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Advise and Consent

Allen Drury (1959) 

The all-time best seller among Washington political fiction, Advise and Consent remained on the New York Times best seller list for a then-unprecedented 102 weeks. The book, which was produced as a Broadway play and then made into a movie, launched Allen Drury’s career as a novelist. The title of the book comes from Article II, section 2 of the U.S. Constitution, which gives the Senate the responsibility to advise the president about nominees and the authority to consent to (approve or reject) those nominations.

The book centers on the controversial nomination of the left-leaning Robert Leffingwell to be secretary of state. Conservatives in the Senate mobilize to oppose him. The Senate majority leader, who is not happy with the nomination because the president had failed to consult with him, agrees to lead the fight for Leffingwell’s confirmation. The opposition is led by an interesting cast of characters, including a crusty elderly southern senator. As the confirmation struggle ensues, scandals come to light, including personal peccadilloes and accusations of pro-Communist sympathies. The political machinations and the high stakes of the game make for great drama; much of the action takes place in the Senate Chamber. A stunning string of events leads to the conclusion of the book, leaving the country with a new president and a new secretary of state on the eve of an important meeting with the Soviets.

A few years after publishing Advise and Consent, Drury published his diary, A Senate Journal, which he had kept while covering the Senate during World War II. A Senate Journal provides a road map for Advise and Consent with numerous directional signs. Based on Drury’s observations, one may guess who the author based his fictional senators on: Alben Barkley may be the dashing majority leader; Robert Taft might be the minority leader; Kenneth McKellar may be the southern senator; the overzealous Senator Fred Van Ackerman might be a caricature of Joseph McCarthy; and the tragic Brigham Anderson, who kills himself in his Senate office, reminds us of Senator Lester Hunt of Wyoming, who took his life in the Russell Building in 1954. The president and vice president strongly resemble President Franklin D. Roosevelt and Vice President Harry Truman. The entire incident could be loosely based on the Chambers-Hiss case.

However, the book is not meant to be a roman a clef, and it does not purport to disguise a true story. Drury considered his fictional senators and others as composites, and wove them through successive books. The author was not interested in profiling any one individual but in capturing the whole gallery of stock characters that Washington had seen and would be seeing again.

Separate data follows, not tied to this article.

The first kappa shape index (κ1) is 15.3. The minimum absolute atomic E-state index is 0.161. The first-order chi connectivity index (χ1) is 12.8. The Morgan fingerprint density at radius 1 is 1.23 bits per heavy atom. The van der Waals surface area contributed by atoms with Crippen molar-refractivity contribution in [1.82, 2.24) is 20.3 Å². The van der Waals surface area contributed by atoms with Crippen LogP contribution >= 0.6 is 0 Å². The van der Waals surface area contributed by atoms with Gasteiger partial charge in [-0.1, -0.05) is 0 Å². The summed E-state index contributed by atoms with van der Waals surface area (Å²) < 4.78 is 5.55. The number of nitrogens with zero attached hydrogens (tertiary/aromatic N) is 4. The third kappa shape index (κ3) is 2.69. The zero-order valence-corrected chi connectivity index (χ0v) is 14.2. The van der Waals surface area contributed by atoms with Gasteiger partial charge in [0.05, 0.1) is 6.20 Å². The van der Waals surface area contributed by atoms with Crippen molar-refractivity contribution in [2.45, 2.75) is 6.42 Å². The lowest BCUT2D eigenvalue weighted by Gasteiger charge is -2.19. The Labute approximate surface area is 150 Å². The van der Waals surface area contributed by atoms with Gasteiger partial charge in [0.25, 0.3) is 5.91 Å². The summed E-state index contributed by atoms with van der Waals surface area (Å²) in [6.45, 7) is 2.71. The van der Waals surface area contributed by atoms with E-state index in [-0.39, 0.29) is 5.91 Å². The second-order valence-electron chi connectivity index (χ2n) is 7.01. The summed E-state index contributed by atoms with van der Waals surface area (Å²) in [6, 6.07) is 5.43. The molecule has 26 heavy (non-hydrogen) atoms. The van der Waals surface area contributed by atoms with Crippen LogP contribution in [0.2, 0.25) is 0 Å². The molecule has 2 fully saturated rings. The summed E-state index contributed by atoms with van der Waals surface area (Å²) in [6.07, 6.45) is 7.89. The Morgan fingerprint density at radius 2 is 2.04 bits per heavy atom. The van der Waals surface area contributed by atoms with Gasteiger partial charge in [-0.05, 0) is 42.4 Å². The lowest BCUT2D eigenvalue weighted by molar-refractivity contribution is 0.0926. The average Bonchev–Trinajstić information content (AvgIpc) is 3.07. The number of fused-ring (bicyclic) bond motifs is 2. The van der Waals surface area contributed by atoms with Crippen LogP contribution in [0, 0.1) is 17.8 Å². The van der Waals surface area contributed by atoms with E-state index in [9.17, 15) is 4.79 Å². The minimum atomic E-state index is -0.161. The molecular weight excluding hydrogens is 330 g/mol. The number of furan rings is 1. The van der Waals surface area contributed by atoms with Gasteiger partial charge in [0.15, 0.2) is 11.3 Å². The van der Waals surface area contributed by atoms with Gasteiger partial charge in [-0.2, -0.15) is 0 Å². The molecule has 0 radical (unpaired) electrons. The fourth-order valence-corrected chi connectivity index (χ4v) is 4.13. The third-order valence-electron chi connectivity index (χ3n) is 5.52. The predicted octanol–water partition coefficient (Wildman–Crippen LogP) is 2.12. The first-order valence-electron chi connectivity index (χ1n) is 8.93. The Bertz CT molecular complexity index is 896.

Otto Preminger made Advise and Consent into a film in 1962 with an all-star cast, including Henry Fonda, Walter Pidgeon, and Charles Laughton. A lively discussion and synopsis of the film is included in Senator Robert C. Byrd’s book, The Senate 1789-1989: Addresses on the History of the United States Senate. In the chapter entitled ”The Senate in Literature and Film,” Senator Byrd takes a look at a special group of senators who…although widely known in their time…are completely unfamiliar to most current members…a colorful, vibrant, compelling group who captured national attention by thrilling deeds—and misdeeds.”

Much of the filming of Advise and Consent was done on location, in the Capitol, the Russell Senate Office Building, and throughout Washington, D.C. During the filming the now-defunct Washington Star sent artist Lily Spandorf to create on-the-spot drawings to be published in their newspaper. Spandorf produced more than 80 illustrations, depicting both the filming and the relaxed hours of waiting between takes. Her distinctive pen and ink drawings show Preminger and the actors at work in Washington and around the Capitol. Spandorf’s work attracted the attention of Preminger, and at his request her images were on display for the Washington premiere of his film. Spandorf’s drawings, including Garden View of Tregaron, are now part of the Senate’s collection of fine art.

Since Advise and Consent was published, much has happened in the intervening decades that would invite comparisons, but we are ultimately left with the same conclusion—that the Senate and the institutions that drive our government are resilient and balanced to withstand the politics of power. We are left with optimism and faith in the system. During an interview, Drury discussed his unshaken faith in the American political process. When asked what he thought of the Senate today, Drury smiled in his response to St. Petersburg Times reporter Margo Hammond's query: “There’s nothing like it on God’s green earth.”

For a list of other novels by Mr. Drury, consult the Capitol Hill in Fiction bibliography.